How to Make a Sand Terrarium
Remember when everyone thought terrariums were just a fad making a comeback? With so many amazing containers and varied ways to create them, terrariums are standing the test of time. Today I’ll show you another fun way we’ve come up with for creating sand terrariums—these adorable table-top gems.
Normally, we don’t recommend succulents or cacti for terrariums. They don’t like being wet or cooped up inside a glass house. But everyone loves them, they look great as specimens (as opposed to leafy ferns and other plants that thrive in terrarium conditions), and they’re really easy to plant.
So, if you’re going to use them, only water the actual plant in small amounts (a turkey baster is a great tool for this), never cover the terrarium or put them in a cloche, and accept this simple philosophy: You might kill the plant, but remember how much fun you had making your terrarium. Plus, it’s way cheaper than cut flowers. Spend the $6 on some new plants and have fun all over again.
After you’ve picked the succulents you want to use, you’ll need to gather a few other items to begin. Moss and little bits of driftwood for decorating. Chopsticks for placing and moving things. A paint brush for cleaning things off.
Craft sand comes in many colors and you can have a lot of fun with this. Get at least three choices that complement each other and make you happy.
Find a glass container that you like. (We prefer one that has a top large enough to work with and sides that are straight so you can really see the sand design.) Lay down your base layer of sand evenly across the bottom.
Begin pouring the different colors of sand in piles all around the sides like this. Be careful not to fill up the center.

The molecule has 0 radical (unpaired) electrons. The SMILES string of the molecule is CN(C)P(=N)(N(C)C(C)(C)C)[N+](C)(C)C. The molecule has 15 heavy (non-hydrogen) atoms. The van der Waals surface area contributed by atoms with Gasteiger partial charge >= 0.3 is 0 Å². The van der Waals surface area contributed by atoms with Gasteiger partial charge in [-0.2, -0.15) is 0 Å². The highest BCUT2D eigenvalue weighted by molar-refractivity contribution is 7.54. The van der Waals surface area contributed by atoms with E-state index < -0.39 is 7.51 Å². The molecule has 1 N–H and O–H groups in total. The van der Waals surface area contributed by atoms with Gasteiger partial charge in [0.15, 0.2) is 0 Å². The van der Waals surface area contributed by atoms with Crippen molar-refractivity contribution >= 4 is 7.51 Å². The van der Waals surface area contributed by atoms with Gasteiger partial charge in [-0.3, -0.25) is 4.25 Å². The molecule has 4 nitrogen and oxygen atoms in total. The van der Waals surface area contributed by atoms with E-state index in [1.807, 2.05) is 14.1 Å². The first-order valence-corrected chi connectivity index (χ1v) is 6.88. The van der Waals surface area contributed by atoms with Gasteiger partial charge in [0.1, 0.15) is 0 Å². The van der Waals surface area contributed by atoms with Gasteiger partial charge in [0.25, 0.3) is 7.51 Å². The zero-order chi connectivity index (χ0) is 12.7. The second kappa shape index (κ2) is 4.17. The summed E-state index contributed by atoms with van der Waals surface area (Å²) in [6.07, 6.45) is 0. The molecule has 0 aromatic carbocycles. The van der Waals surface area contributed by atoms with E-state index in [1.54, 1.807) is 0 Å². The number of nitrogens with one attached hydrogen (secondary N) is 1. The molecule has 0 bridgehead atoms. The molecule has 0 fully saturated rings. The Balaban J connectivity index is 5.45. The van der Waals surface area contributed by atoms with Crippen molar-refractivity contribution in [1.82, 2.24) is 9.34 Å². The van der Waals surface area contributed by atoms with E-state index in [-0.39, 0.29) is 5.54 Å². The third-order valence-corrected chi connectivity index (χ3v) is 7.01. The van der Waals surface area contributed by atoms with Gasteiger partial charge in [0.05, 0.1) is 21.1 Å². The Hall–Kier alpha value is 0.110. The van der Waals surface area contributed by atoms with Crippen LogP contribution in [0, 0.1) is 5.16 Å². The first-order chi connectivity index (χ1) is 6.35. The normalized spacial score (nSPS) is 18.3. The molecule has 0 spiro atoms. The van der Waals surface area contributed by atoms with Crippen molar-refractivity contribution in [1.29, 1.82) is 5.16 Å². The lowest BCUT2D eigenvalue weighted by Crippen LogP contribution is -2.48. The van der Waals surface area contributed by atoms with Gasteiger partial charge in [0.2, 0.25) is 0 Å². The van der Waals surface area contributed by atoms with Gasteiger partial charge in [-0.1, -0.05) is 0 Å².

When you’ve got the sand to a height you’re happy with, lay down a layer of pebbles to help with drainage and to keep the sand stable for when you add your plants.
Then you want to add your soil. Always use cactus mix as it’s much looser than normal potting soil and works better for succulents. You don’t need much; just add an inch or so and then make a little hole in the center. Do this by pushing the soil down (and maybe taking a tad out). This is why you don’t want too much sand in the middle.
Pull your succulent out of its container (2″ varieties work best) and shake off as much soil as possible without damaging the roots. Place it into the hole in your soil. Do this with as many plants as you can fit (or just use one if you’d prefer). Don’t worry about the plants being crowded… most succulents actually like that.
Add another layer of pebbles to finish the top. Here’s where a paint brush comes in handy. It helps even everything out.
Begin decorating the top. Sometimes it’s a good idea to decide if you want a backside or not as that can determine how you place objects. The chopsticks really come in handy when you want to move things around.
Now you have one very cute terrarium that you made yourself. If the idea of creating your first one alone seems a bit scary, come join us for a Sand Terrarium Class we will be hosting on February 28 if you happen to be in Los Angeles. Sign up here if you’re interested. And if you aren’t in the area, hashtag your creations with #thatsopotted! We’d love to see them.